Chris Ruys is scheduled to receive her second COVID-19 vaccine shot on March 1 and will be considered fully inoculated about two weeks later.
After that, she wonders: Then what?
Based on advice from doctors, Ruys doesn’t expect her daily life to change immediately. She recently turned down an invitation for a St. Patrick’s Day party, as she worries about the vaccine’s performance against the new variants, as well as spreading the virus to others.
“I think I’ll have to take it a day at a time,” the 75-year-old Streeterville neighborhood resident said.
Medical experts, along with the Centers for Disease Control and Prevention, are telling people to continue masking and social distancing after they are considered fully inoculated because doctors don’t yet know whether vaccinated people can spread the virus to those who have not had the shot. They also don’t know how well the vaccines ward off the new variants.
Still, there are reasons to be hopeful that life can improve after becoming fully vaccinated. Right now, that means receiving two shots of the Pfizer or Moderna vaccine, and waiting another two weeks. Johnson & Johnson’s single-shot vaccine may be available soon following a Friday meeting by the Food and Drug Administration.
People may be able to somewhat increase their activities, particularly with small groups of others who are vaccinated, doctors say. And experts say there are indicators that the vaccine does limit spread to those who are still unvaccinated.
New guidance from the CDC says that people who have received both shots don’t have the quarantine if they were exposed to the virus. And the city of Chicago recently modified its travel order to say that inoculated people don’t have to quarantine when returning from certain states.
“It’s coming. We just have to be patient,” said Dr. Susan Bleasdale, an infectious disease physician at the University of Illinois Hospital & Health Sciences System.
But with guidelines constantly in flux, area residents are trying to figure out how to approach life post-vaccine — navigating what is OK to do and what still isn’t. And some are still reporting issues obtaining or managing appointments for the second shot.
“There is just so much confusion,” Ruys said.
What do doctors say?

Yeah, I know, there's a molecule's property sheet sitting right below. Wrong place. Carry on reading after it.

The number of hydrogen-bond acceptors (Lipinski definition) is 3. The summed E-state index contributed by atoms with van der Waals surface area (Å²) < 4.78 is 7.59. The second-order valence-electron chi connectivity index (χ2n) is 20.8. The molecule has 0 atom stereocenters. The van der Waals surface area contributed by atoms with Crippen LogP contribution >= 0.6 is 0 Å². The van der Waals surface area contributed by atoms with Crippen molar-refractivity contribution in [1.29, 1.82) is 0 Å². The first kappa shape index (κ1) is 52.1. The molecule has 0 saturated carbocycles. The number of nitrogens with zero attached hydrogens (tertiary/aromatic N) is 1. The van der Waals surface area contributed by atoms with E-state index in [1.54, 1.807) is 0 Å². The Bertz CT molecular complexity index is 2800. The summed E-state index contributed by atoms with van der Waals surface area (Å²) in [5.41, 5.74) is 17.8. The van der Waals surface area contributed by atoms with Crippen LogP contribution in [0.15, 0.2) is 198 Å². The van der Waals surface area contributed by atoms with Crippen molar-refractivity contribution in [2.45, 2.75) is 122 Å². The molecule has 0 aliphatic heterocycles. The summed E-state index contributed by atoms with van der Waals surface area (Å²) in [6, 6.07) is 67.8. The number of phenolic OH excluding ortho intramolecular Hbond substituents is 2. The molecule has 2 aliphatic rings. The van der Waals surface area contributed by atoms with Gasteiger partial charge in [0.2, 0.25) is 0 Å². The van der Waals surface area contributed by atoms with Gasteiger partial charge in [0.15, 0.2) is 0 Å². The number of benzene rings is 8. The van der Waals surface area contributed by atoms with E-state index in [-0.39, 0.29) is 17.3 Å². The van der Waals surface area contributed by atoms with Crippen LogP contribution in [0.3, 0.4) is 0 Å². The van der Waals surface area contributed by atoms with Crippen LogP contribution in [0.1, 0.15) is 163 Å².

Ron Caneva wants to travel again soon. The 72-year-old Lockport resident will receive his second shot in mid-March. He is still trying to educate himself about guidelines after inoculation, but he knows his travel dreams are probably still far off.
“I don’t think we’re going to go anywhere yet,” he said.
When thinking about post pandemic life, people talk of hugging grandchildren, holidays with family members, travel and other in-person activities.
But as the United States in February reached 500,000 deaths, the need to not let our collective guard down remains crucial, doctors say.
“(The vaccines) are very protective against acquiring symptomatic COVID-19 and exceptionally protective against contracting severe disease,” said Dr. Benjamin Singer, pulmonary and critical care specialist at Northwestern Memorial Hospital.
Doctors are less certain about transmissibility, he said, though he added that studying countries like Israel, which has vaccinated a sizable portion of its population, shows promise that the vaccine is “pretty good at lessening transmission.”
When the vaccines were in the testing stage, manufacturers were primarily concerned with testing the vaccines’ safety and effectiveness, experts say. But Bleasdale said studies to determine transmissibility are underway, and we might know more in two to three months. And as more people become vaccinated, the concern about transmissibility will lessen.
Regarding the emerging variants, the vaccines on the market now seem to be effective against the UK variant, but may need a third booster to combat other variants, doctors said.
Bleasdale also noted that there are cases where people let their guard down after the first shot, and contracted COVID-19.
So how should people behave?
Because of the variants, Bleasdale warned that travel could still be risky, but she said people might be able to do more than they have in the past year.